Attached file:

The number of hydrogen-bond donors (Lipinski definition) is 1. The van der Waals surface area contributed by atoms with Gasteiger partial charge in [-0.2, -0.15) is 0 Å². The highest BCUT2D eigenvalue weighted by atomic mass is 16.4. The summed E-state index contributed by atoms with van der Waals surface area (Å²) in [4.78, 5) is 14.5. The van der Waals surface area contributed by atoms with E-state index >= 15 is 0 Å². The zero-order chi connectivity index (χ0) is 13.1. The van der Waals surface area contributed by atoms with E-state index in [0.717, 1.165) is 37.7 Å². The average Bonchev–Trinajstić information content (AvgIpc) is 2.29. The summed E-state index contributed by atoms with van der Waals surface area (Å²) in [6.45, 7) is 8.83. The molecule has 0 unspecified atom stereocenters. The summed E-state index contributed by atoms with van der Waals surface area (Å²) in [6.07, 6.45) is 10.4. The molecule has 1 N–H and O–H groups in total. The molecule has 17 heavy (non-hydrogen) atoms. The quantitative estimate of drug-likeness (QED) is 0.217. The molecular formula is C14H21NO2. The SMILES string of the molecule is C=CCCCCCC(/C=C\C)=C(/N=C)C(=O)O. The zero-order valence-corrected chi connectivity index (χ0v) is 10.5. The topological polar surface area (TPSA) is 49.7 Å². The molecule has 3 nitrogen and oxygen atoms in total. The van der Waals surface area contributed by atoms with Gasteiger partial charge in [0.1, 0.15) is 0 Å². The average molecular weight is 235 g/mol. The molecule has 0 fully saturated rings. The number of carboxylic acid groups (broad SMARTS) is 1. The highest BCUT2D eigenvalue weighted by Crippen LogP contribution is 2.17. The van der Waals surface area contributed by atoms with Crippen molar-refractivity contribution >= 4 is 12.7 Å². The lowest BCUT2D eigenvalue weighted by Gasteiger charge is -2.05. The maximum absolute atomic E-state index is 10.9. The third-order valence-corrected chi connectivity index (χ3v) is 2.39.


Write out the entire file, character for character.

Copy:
The number of hydrogen-bond donors (Lipinski definition) is 1. The van der Waals surface area contributed by atoms with Gasteiger partial charge in [-0.2, -0.15) is 0 Å². The highest BCUT2D eigenvalue weighted by atomic mass is 16.4. The summed E-state index contributed by atoms with van der Waals surface area (Å²) in [4.78, 5) is 14.5. The van der Waals surface area contributed by atoms with E-state index >= 15 is 0 Å². The zero-order chi connectivity index (χ0) is 13.1. The van der Waals surface area contributed by atoms with E-state index in [0.717, 1.165) is 37.7 Å². The average Bonchev–Trinajstić information content (AvgIpc) is 2.29. The summed E-state index contributed by atoms with van der Waals surface area (Å²) in [6.45, 7) is 8.83. The molecule has 0 unspecified atom stereocenters. The summed E-state index contributed by atoms with van der Waals surface area (Å²) in [6.07, 6.45) is 10.4. The molecule has 1 N–H and O–H groups in total. The molecule has 17 heavy (non-hydrogen) atoms. The quantitative estimate of drug-likeness (QED) is 0.217. The molecular formula is C14H21NO2. The SMILES string of the molecule is C=CCCCCCC(/C=C\C)=C(/N=C)C(=O)O. The zero-order valence-corrected chi connectivity index (χ0v) is 10.5. The topological polar surface area (TPSA) is 49.7 Å². The molecule has 3 nitrogen and oxygen atoms in total. The van der Waals surface area contributed by atoms with Gasteiger partial charge in [0.1, 0.15) is 0 Å². The average molecular weight is 235 g/mol. The molecule has 0 fully saturated rings. The number of carboxylic acid groups (broad SMARTS) is 1. The highest BCUT2D eigenvalue weighted by Crippen LogP contribution is 2.17. The van der Waals surface area contributed by atoms with Crippen molar-refractivity contribution >= 4 is 12.7 Å². The lowest BCUT2D eigenvalue weighted by Gasteiger charge is -2.05. The maximum absolute atomic E-state index is 10.9. The third-order valence-corrected chi connectivity index (χ3v) is 2.39.